The second round of parliamentary elections in France held June 19 established two key facts.
President Macron’s party suffered a stinging rebuke. For the first time since France went to five-year terms for its president and held parliamentary elections after the presidential elections, the president’s party failed to win a majority. It got 245 seats, 44 seats less than a majority. It was clear that Macron won the presidential elections only because French voters didn’t want fascist Marine Le Pen, his rival in the runoff vote, to be president.
His party’s left-wing opponents, united in a coalition called NUPES, won 131 seats — the way the government counted them — and 142 seats the way NUPES tallied them.
The second key fact is that the fascist National Rally (RN), formerly named the National Front (FN), got 89 seats, 80 seats more than it had in the last parliament.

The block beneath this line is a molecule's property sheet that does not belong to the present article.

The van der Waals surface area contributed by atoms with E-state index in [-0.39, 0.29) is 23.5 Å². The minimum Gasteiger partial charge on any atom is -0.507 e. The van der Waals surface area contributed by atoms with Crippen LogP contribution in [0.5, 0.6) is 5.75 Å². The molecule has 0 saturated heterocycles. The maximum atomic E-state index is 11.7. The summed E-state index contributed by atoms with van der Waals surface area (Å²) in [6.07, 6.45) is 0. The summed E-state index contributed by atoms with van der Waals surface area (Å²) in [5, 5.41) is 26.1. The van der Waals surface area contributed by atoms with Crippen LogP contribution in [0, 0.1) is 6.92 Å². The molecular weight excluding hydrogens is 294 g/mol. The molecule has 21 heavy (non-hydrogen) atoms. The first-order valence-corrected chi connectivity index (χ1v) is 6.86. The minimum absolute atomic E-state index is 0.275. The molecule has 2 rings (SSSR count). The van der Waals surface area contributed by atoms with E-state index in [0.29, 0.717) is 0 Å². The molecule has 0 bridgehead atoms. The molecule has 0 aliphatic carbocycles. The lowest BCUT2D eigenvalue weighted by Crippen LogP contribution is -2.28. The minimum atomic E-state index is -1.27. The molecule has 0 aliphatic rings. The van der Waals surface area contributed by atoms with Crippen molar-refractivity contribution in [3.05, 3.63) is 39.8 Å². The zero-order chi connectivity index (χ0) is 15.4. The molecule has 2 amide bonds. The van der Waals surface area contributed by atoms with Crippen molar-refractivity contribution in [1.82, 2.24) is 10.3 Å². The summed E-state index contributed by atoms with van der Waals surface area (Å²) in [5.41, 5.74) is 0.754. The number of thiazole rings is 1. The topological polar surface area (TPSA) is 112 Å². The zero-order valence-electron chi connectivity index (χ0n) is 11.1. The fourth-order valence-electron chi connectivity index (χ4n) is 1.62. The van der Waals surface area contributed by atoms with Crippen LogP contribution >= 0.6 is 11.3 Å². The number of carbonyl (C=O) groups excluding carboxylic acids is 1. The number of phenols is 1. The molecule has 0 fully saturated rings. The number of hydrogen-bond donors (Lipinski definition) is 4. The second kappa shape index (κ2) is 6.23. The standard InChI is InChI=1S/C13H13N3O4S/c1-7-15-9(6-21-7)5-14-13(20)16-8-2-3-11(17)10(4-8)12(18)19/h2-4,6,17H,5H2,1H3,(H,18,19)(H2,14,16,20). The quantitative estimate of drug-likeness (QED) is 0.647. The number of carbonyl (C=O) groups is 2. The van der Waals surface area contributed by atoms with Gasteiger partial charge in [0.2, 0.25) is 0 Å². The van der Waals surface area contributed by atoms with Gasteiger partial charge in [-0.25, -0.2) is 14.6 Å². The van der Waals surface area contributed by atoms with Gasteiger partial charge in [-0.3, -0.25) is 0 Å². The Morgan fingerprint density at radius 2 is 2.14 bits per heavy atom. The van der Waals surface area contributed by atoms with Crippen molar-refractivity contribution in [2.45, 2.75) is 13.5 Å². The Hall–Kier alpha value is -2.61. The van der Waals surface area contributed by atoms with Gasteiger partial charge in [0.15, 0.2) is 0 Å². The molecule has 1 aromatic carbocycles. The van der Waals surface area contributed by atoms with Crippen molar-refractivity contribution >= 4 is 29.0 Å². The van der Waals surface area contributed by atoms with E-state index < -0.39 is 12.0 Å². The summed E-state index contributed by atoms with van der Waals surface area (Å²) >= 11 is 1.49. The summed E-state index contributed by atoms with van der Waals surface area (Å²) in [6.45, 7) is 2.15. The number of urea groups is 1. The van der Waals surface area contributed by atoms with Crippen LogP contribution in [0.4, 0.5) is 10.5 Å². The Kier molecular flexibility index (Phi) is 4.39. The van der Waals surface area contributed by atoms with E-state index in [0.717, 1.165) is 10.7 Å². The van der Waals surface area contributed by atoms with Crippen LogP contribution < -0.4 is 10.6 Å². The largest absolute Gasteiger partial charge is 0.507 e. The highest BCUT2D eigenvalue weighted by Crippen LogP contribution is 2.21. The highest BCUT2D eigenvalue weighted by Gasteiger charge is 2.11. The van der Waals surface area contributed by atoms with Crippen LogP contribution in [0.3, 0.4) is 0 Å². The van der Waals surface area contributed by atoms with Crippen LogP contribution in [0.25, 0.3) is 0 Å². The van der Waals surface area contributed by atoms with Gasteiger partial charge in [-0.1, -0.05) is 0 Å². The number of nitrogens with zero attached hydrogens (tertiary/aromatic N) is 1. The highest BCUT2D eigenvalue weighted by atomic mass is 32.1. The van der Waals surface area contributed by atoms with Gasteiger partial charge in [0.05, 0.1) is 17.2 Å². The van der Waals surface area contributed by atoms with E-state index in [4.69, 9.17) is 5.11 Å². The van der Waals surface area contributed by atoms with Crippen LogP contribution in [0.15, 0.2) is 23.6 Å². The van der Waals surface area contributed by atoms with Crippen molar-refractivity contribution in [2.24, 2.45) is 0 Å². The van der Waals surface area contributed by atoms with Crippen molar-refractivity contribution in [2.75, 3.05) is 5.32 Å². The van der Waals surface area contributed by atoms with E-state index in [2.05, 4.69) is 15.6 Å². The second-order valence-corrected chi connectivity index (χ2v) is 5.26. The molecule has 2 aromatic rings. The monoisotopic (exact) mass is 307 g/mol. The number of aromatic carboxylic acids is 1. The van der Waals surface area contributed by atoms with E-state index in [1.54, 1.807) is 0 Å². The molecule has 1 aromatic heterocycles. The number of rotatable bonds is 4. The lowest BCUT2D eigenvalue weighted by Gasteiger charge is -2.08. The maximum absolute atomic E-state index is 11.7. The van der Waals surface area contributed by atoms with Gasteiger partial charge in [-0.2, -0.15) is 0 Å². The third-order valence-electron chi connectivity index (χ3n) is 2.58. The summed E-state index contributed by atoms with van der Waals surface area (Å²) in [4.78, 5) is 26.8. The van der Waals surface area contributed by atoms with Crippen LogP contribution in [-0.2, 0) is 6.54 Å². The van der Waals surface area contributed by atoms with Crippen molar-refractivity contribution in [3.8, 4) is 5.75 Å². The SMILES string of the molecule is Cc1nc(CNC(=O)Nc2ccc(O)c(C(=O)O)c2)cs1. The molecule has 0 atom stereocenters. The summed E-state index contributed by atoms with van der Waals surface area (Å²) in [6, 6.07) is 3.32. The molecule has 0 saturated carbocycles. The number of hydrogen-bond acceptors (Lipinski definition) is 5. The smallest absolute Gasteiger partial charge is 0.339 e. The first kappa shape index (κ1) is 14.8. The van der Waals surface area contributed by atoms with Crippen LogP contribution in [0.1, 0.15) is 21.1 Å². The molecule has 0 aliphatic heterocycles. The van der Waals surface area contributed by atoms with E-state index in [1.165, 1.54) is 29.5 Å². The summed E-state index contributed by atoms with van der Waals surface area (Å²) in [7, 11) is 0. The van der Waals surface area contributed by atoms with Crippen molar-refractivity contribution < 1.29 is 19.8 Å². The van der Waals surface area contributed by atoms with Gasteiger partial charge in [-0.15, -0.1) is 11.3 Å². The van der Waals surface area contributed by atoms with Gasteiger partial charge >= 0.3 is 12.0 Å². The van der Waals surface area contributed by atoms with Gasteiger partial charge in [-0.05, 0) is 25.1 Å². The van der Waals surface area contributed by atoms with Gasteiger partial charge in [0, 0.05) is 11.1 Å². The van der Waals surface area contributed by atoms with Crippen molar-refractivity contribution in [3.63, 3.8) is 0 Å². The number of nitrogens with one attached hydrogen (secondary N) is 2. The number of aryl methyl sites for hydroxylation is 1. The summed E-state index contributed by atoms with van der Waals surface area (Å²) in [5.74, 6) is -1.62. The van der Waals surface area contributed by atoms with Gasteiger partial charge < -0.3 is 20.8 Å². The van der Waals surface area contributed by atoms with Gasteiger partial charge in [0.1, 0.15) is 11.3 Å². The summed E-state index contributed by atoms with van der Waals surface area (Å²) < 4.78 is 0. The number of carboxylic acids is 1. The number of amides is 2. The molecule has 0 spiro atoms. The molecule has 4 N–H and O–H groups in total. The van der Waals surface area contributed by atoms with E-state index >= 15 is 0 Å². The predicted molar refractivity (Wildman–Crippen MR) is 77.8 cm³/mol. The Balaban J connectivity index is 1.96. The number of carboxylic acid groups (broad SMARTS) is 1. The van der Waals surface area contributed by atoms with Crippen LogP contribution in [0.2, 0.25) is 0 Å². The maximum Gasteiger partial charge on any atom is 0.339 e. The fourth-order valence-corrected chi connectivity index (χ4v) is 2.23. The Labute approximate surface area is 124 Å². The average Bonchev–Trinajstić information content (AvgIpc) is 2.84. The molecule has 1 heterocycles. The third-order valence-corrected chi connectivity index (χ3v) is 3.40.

The General Confederation of Labor (CGT), the oldest and most militant trade union confederation in France, explains this startling gain for the RN, by pointing out that Macron’s party gave no support to nonmember candidates running against an RN candidate. Macron’s party had the position that it was opposed to both the “extremes,” those of the “left” from NUPES and those of the “right” from RN.
The CGT took the opportunity in its comments on the parliamentary elections to say it supports any improvement in the wages and social benefits for workers.